By Raffy Cabristante
Vol. XCI No. 5
Aug. 28, 2019
“Raf, ang haba nitong leave mo ah. Ano bang meron ‘pag August sa inyo? Hindi naman Pasko o Semana Santa.”
This was the question I would often get from my bosses and colleagues from my old newsroom in Manila whenever I filed a weeklong vacation leave to go home to Dumaguete every August. It would take time for me to explain what Hibalag and Founders Day is all about (along with the fact that I do miss home and my parents). But I later came to realize that no matter how hard I tried to make them understand how much Hibalag means to me, they never will. Why? Only Sillimanians seem to appreciate it well. They have a phrase for it—they call it the “Silliman Spirit.”
I may not be the first person to notice or talk about this, but it still is fascinating how we often ask our fellow Silliman grads every August: “Mouli ka for Hibalag?” Fascinating, because many of us use the word “mouli” (go home) even if our fellow grads aren’t necessarily Dumaguete natives. Anyone who attended Silliman will always have a tendency to feel that this is his or her home, which is something that I love about this university.
But I’d like to believe that over the years, the way we see Hibalag has changed. As college students, we considered Hibalag a way to reward ourselves after the turmoil of midterm exams. As alumni and as young adults, we now consider Hibalag a beacon to escape the struggles of the quarter-life.
At least for a week, we can be (or at least pretend to be) college students again. But of course, things are different now that we’re adults. For starters, we barely know anyone in the booth area anymore. We go back to drop by the booths of the orgs we used to be in back in college, and while we meet familiar faces along the way, we also find ourselves lost in the sea of new and younger ones enjoying themselves.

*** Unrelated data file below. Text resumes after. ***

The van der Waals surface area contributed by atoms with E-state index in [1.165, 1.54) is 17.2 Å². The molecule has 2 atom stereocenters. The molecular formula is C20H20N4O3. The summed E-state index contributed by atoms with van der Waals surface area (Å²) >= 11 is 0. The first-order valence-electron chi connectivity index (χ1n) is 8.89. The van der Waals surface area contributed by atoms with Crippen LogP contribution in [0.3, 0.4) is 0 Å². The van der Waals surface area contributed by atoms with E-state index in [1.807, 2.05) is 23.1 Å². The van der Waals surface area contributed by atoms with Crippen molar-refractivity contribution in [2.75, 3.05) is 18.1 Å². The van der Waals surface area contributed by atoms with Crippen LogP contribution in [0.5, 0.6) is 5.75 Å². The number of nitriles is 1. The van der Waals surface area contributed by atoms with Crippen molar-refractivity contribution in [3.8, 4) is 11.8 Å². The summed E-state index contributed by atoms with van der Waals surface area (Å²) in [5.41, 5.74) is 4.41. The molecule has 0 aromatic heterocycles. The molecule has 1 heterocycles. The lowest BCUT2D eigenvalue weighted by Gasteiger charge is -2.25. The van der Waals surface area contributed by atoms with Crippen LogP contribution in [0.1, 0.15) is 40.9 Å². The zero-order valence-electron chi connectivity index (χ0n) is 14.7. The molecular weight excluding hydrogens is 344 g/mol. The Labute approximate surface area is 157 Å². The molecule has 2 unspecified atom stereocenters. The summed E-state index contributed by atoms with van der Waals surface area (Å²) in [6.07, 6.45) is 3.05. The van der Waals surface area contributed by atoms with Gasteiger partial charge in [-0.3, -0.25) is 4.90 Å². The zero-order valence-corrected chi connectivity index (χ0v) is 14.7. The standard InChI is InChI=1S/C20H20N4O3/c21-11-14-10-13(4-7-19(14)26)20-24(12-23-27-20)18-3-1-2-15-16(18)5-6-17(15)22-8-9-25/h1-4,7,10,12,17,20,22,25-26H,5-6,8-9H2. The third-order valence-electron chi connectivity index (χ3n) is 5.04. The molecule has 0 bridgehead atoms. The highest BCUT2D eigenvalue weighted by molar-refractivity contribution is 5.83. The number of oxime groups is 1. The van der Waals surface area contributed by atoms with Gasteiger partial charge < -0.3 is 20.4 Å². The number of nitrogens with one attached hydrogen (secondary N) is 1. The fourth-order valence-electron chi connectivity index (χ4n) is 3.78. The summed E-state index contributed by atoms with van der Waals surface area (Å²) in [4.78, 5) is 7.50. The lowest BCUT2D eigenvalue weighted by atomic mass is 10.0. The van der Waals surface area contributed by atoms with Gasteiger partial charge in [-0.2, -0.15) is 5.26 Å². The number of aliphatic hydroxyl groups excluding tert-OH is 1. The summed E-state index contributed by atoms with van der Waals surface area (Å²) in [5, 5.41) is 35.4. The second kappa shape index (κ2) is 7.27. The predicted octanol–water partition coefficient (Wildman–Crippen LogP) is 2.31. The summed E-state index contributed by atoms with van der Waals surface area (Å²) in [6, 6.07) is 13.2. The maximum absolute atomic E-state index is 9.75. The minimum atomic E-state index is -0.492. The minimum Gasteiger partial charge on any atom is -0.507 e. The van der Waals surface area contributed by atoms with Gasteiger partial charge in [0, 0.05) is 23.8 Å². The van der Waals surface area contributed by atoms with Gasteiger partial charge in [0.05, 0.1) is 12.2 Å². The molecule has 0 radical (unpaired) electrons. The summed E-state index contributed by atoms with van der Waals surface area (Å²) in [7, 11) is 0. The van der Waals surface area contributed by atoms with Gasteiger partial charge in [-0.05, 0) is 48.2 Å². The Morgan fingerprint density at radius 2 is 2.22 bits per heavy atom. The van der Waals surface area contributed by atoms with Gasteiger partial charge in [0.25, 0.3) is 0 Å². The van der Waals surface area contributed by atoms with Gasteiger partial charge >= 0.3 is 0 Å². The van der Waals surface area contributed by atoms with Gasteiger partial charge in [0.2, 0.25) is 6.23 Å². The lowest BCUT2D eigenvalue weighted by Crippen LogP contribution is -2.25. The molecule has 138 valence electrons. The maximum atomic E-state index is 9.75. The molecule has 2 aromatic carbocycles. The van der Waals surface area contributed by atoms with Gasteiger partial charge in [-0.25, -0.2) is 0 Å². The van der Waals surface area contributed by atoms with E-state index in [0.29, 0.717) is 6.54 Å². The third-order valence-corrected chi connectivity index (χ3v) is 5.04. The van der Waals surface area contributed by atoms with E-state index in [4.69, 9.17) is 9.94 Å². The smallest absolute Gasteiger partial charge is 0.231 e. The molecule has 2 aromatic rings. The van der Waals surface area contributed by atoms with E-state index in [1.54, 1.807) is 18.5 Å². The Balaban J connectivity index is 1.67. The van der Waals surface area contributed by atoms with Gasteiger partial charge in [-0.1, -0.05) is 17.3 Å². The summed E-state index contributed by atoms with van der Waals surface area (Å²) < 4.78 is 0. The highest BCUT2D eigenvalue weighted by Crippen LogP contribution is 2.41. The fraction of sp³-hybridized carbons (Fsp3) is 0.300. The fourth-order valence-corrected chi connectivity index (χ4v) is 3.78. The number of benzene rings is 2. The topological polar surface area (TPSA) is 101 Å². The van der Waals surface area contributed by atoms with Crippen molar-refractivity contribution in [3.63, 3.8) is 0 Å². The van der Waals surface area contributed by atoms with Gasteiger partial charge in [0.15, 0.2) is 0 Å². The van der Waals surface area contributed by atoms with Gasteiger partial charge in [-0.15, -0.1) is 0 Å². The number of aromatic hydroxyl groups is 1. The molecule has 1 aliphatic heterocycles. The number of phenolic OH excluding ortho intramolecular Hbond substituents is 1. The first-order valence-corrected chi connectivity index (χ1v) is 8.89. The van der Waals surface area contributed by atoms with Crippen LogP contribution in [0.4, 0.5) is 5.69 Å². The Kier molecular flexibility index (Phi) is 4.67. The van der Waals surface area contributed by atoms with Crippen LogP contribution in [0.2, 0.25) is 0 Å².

But I guess what makes Hibalag different for graduates like us that we don’t have the same idealism and carefree attitude that we used to have back as college students. I can still remember that fire I used to have five years ago; armed with a diploma and Latin honors, I felt like I could take over the world and change it one news story at a time. But nope, the world doesn’t work that way—and that feeling of disillusionment scars you for life.
Then again, our years at Silliman have taught us to brave the storms of “adulting” with faith. And I’d like to believe that’s part of the reason why we come home every August: to remind ourselves that we may be lost, but we will never be hopeless.
The last verse of the Silliman Song means so much more to me as time goes by. It will forever be a reminder that despite the struggles, trials, frustration, and confusion that come with adulthood, we will always find our strength in our love for dear old Silliman. This love will always be the reason that no matter how long it has been since we graduated, we will always come home for Hibalag:
“Or in high place or in lowly, fortune sends us joy or pain
Still our love for dear old Silliman, loyal shall we’er remain.”
Raffy Cabristante graduated from Silliman in 2014 with a Bachelor of Mass Communication degree, magna cum laude. At present, he is a Dumaguete-based print and broadcast community journalist, pursuing his Master of Journalism degree at the Ateneo de Manila University.